Information Design Watch
December 8, 2004, 2:55 pm
In the mid 90s, artists Vitaly Komar and Alex Melamid used professional market research surveys to create a series of “most wanted” and “least wanted” paintings. Still available on the Web, the project can be seen as a case of audience analysis taken too far:
“In an age where opinion polls and market research invade almost every aspect of our ‘democratic/consumer’ society [the] project poses relevant questions that an art-interested public, and society in general often fail to ask: What would art look like if it were to please the greatest number of people?” (from the Director’s Introduction)
Getting beyond the parody, the paintings make for interesting viewing, especially in comparison to each other. Mapped to a large body of real data, they represent an enigmatic, but perfectly valid example of visual explanation.
December 8, 2004, 2:53 pm
The OCLC Online Computer Library Center has compiled a list of the “Top 1000″ published works, based on the holdings of its member libraries. While somewhat an exercise in trivia (check out the “Factoids” page), the OCLC’s researchers have effectively created a book list “hub” with multiple ways to view their own list and links to many other “top books” lists.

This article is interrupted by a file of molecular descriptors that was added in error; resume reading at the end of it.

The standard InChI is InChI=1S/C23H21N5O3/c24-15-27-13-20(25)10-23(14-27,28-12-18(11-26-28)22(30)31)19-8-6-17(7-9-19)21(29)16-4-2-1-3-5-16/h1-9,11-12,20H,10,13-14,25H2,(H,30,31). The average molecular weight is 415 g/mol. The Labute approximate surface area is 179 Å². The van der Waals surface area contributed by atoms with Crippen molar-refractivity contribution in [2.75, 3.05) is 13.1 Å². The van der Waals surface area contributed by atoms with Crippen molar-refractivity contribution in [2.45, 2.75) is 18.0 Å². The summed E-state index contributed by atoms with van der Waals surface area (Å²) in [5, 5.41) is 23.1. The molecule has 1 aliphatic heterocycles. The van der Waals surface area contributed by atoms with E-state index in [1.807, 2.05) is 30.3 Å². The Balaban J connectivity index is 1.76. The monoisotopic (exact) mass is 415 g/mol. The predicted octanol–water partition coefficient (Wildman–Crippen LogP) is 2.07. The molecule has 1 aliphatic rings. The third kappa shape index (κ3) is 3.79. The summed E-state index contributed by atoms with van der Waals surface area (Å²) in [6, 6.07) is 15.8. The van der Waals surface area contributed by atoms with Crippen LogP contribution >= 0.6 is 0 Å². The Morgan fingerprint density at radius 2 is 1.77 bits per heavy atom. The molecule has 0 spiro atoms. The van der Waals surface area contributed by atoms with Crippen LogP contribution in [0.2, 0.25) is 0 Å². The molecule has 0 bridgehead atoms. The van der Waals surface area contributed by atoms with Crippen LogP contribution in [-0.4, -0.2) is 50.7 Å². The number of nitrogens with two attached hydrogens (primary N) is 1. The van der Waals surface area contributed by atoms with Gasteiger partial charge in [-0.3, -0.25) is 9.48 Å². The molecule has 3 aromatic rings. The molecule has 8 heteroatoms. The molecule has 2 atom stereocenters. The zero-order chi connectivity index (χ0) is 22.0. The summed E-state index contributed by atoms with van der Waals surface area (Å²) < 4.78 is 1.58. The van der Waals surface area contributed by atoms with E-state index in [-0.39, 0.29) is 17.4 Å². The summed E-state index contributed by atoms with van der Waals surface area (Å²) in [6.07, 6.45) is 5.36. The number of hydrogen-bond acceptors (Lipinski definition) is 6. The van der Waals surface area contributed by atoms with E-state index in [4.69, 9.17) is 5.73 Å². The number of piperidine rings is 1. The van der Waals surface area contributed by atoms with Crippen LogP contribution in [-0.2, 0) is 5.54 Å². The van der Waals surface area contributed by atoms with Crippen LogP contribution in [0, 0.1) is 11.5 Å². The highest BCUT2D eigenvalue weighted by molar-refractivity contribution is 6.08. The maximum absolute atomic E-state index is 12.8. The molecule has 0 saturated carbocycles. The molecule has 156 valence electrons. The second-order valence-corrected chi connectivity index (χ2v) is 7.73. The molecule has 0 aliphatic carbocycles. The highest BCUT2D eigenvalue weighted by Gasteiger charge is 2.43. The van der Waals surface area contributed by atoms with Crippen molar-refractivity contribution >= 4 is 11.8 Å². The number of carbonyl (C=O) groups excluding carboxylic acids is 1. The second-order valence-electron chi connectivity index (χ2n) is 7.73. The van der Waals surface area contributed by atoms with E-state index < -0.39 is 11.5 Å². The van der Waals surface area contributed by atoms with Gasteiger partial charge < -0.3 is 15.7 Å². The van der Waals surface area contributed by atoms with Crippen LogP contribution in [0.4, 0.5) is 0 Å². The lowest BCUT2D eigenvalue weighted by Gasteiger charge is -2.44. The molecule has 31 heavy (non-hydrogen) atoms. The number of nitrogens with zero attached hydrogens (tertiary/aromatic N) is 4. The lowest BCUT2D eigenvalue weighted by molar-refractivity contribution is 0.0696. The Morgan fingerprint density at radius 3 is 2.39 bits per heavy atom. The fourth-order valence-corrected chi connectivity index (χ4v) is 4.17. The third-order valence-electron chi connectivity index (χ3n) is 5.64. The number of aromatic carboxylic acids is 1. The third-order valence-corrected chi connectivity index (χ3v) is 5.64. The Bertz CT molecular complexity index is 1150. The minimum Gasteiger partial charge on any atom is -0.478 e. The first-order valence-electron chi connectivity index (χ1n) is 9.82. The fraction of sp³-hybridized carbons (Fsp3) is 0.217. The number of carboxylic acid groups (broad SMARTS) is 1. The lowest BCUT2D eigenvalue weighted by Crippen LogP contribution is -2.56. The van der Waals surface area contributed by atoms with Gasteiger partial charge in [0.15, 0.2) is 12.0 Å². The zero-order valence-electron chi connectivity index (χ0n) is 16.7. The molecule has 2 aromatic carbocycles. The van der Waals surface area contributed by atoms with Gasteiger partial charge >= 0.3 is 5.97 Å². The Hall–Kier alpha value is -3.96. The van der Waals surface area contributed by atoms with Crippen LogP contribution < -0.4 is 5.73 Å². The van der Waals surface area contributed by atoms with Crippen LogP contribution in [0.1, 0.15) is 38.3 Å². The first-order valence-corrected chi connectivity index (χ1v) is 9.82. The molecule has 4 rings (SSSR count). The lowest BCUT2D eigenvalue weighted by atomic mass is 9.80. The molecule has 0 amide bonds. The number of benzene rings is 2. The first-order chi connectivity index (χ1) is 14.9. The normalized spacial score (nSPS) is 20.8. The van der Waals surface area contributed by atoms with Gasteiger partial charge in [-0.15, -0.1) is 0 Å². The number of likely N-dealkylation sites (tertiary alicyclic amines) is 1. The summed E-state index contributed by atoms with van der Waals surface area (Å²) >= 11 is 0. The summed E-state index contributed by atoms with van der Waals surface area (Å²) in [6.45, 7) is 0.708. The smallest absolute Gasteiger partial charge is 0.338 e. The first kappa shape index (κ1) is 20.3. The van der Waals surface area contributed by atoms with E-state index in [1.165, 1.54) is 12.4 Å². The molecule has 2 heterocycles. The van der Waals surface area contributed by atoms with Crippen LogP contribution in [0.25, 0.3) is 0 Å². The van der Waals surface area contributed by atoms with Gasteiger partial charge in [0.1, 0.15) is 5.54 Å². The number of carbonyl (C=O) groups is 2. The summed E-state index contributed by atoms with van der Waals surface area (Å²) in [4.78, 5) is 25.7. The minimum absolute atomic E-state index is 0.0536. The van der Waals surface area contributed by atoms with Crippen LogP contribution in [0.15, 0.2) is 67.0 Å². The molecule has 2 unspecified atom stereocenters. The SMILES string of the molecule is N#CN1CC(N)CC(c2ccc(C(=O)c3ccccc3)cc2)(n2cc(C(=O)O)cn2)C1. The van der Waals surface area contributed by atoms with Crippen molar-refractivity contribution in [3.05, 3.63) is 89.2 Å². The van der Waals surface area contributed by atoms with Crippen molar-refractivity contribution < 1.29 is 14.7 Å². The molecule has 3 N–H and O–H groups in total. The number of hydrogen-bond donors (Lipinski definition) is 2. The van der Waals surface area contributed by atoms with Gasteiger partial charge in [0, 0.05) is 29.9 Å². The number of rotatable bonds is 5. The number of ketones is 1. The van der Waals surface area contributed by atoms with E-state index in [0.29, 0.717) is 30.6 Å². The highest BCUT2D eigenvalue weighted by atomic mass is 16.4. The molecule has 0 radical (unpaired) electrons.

December 8, 2004, 2:48 pm
This past month, National Endowment for the Humanities Chairman Bruce Cole announced a project with the U.S. Library of Congress to place 30 millions pages of old newspapers online:
“Now, with this new digital program, you will see the papers just as they were–you will be able to search the actual page. The technique is OCR–optical character recognition. In fact, there is already a model up on the Library of Congress site. It’s got the Stars and Stripes from World War One. It shows you the whole page and there’s a zoom device so you can focus in on a single story and be able to read it. It’s key word searchable. It’s a quantum leap from trying to read microfilm.”
The archive will start in 1836, the point at which the OCR technology can read typical newspaper type, and end in 1922, after which copyright issues come into play. However, all newspapers published in the United States, from 1690 to the present, will be included in an associated online bibliography.
To see how the technology works, you can go to the Library of Congress’ Stars and Stripes archive and select any issue:
December 8, 2004, 2:44 pm
Google’s new “Scholar Google” (http://scholar.google.com/) is a public search engine specifically targeted to scholarly information. Of interest are the implications of Google’s typically terse recommendations for submitting and accessing different kinds of content. Regarding abstracts, for example, Google requires open access:
“Regardless of the source, you should be able to see an abstract for any article, with the exception of those that are offline and referenced in citations only. Please let us know if you don’t see even an abstract.”
These are issues we’ve encountered many times in our work for university publishers and professional associations. Google’s recommendations are likely to start turning good practices into industry standards.
Google Scholar is generating a lot of interest online; here are two reports: